Society, these days, is striated by a plethora of expectations and generalizations that are constructed through a process of following norms. Not bringing light to issues that are often overlooked further perpetuates this cycle and creates room for these stereotypes to grow in the future. This week, the readings were on a subject that is not often discussed and this is the rape of men.
When I hear the term rape, I naturally think about a woman being the victim and a man being the perpetrator. I think about different programs and educational campaigns outlining the risks of rape and tips for women to keep safe. When I leave home whenever I visit Los Angeles and my mom tells me to be careful, I immediately relate danger to potential gang activity during which I may be in the wrong place at the wrong time or even being in a car accident. In fact, if my father were to give me pepper spray to keep on me, I can’t say that I would not be offended. Walking down a dark street perhaps after a party, if I were to be behind a girl walking alone, I would make sure not to walk too close so she doesn’t feel I am following her because I know there are many women that would be bothered by a strange male walking behind them. All of these, I admit, are ways in which I think that have been influenced by societal norms.
In “Effects of Rape on Men: A Descriptive Analysis,” Walker and colleagues state “it is estimated that the help and support for male victims of rape is more than 20 years behind that of female victims.” This, to me, is because due to two things. For one, a man getting raped is not something that is expected, or rather a woman is seen as a more likely victim. On the other hand, a male victim is likely viewed as more able to cope with the psychological trauma of such an invasion.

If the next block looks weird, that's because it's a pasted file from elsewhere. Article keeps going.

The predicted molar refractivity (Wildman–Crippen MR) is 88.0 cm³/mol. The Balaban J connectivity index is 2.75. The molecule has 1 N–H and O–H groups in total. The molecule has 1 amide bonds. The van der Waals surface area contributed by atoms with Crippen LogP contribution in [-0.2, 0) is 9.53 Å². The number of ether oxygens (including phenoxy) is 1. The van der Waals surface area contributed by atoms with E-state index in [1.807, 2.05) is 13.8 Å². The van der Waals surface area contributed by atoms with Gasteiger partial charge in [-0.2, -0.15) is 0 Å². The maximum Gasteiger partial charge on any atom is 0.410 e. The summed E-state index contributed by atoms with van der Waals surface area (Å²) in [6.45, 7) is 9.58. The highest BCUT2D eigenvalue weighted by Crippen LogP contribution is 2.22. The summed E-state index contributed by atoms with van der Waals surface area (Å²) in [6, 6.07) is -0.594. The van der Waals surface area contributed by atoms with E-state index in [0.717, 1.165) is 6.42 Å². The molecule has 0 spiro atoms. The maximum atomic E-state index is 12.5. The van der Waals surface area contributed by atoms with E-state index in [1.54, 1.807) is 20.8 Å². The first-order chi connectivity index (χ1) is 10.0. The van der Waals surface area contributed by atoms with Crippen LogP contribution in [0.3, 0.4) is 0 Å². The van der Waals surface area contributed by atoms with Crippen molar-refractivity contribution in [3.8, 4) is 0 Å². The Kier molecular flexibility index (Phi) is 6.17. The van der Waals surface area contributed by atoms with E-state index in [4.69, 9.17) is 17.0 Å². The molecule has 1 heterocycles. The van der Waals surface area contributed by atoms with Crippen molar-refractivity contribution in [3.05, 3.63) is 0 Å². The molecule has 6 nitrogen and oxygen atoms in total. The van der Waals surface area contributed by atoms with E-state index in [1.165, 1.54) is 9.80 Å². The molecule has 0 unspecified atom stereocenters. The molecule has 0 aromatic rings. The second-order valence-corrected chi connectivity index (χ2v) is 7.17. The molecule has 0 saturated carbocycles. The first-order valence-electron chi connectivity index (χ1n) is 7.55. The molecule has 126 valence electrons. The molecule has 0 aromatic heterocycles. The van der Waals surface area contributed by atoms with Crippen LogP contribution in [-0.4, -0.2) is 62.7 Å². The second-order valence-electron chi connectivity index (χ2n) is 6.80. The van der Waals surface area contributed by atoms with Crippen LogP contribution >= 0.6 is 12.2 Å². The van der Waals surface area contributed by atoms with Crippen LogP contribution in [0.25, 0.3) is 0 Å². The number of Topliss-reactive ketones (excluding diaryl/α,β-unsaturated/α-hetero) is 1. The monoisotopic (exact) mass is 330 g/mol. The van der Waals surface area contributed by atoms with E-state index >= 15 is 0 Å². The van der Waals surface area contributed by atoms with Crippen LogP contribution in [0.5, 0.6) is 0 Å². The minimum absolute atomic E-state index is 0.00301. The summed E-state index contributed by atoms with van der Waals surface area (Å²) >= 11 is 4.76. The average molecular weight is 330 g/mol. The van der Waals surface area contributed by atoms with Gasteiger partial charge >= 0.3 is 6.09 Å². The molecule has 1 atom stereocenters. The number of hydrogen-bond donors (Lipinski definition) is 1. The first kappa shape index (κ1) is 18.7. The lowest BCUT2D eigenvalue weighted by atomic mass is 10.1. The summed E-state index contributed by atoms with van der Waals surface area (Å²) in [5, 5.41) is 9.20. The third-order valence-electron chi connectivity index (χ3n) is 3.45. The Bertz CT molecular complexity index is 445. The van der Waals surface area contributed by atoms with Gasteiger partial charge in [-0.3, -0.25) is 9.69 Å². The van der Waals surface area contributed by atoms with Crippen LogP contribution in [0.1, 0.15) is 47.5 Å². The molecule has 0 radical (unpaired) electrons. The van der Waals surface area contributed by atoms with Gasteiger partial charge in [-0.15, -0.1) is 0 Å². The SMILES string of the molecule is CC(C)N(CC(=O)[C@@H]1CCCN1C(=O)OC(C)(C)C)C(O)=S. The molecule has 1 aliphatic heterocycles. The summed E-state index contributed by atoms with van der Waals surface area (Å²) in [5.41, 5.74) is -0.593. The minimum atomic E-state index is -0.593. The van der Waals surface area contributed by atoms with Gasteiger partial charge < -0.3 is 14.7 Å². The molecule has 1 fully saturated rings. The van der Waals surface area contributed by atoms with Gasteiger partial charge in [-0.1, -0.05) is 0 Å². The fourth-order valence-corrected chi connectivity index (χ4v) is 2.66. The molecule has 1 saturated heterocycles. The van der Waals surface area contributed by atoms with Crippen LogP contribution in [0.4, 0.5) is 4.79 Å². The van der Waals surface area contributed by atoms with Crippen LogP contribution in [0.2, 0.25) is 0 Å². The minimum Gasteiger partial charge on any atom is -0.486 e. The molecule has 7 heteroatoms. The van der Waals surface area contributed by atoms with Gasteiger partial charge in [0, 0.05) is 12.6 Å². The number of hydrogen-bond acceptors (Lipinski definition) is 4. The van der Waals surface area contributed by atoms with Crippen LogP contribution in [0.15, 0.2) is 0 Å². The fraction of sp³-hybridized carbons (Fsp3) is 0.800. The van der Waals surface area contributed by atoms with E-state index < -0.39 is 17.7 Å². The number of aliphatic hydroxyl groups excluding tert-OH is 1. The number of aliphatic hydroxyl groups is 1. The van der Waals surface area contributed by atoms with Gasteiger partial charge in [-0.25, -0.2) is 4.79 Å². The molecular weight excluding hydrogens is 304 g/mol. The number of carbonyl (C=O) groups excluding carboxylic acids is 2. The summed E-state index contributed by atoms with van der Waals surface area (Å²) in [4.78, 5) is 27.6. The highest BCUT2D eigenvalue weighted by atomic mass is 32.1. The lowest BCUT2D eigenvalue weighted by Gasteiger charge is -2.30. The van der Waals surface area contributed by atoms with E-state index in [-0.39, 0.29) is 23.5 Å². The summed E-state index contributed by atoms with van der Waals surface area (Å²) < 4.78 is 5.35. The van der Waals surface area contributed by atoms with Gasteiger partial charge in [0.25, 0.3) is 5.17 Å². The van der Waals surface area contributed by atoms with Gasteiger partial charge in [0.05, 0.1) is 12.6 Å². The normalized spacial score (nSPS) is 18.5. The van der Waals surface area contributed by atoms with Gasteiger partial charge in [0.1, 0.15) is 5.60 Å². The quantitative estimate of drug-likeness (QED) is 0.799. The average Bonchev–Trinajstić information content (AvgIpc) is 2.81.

It all comes down to the ideas of masculinity and femininity. The vulnerable and helpless qualities that are close-mindedly yet habitually attributed to women make it seem as though they would be the more likely victims. In addition to this, the overly masculinized image of a man has created almost a set of laws, governing what can and cannot be done to and by males that wish to call themselves masculine. In fact, sixty-eight percent of the participants in the Walker et al. study reported having problems with their sense of masculinity after the assault. One participant quoted “the assault was a threat to my male pride and dignity. It was a shock to find that a so-called ‘strong man’ could become a helpless victim of sexual assault at the hands of another man. My sense of who I was (ex-army) was destroyed for about 10 years.”
In general, we limit ourselves by allowing our opinions to interfere with our awareness. Personal feelings are no match for the prevalence of violence and discrimination across America and more.